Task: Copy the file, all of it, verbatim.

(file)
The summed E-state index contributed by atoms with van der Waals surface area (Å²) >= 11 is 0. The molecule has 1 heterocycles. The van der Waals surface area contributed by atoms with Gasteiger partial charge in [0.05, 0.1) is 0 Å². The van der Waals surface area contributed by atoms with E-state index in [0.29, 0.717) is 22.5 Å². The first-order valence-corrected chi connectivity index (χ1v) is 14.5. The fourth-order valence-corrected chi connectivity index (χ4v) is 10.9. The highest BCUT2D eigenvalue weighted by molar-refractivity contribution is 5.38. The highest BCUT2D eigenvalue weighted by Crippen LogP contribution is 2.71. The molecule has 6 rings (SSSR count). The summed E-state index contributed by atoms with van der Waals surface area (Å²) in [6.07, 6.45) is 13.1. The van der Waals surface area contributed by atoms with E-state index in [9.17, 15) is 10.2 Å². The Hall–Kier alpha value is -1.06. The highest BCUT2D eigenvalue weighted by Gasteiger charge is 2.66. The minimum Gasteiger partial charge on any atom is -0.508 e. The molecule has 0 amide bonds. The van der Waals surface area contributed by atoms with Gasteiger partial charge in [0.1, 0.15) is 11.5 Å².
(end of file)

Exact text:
The summed E-state index contributed by atoms with van der Waals surface area (Å²) >= 11 is 0. The molecule has 1 heterocycles. The van der Waals surface area contributed by atoms with Gasteiger partial charge in [0.05, 0.1) is 0 Å². The van der Waals surface area contributed by atoms with E-state index in [0.29, 0.717) is 22.5 Å². The first-order valence-corrected chi connectivity index (χ1v) is 14.5. The fourth-order valence-corrected chi connectivity index (χ4v) is 10.9. The highest BCUT2D eigenvalue weighted by molar-refractivity contribution is 5.38. The highest BCUT2D eigenvalue weighted by Crippen LogP contribution is 2.71. The molecule has 6 rings (SSSR count). The summed E-state index contributed by atoms with van der Waals surface area (Å²) in [6.07, 6.45) is 13.1. The van der Waals surface area contributed by atoms with E-state index in [9.17, 15) is 10.2 Å². The Hall–Kier alpha value is -1.06. The highest BCUT2D eigenvalue weighted by Gasteiger charge is 2.66. The minimum Gasteiger partial charge on any atom is -0.508 e. The molecule has 0 amide bonds. The van der Waals surface area contributed by atoms with Gasteiger partial charge in [0.1, 0.15) is 11.5 Å².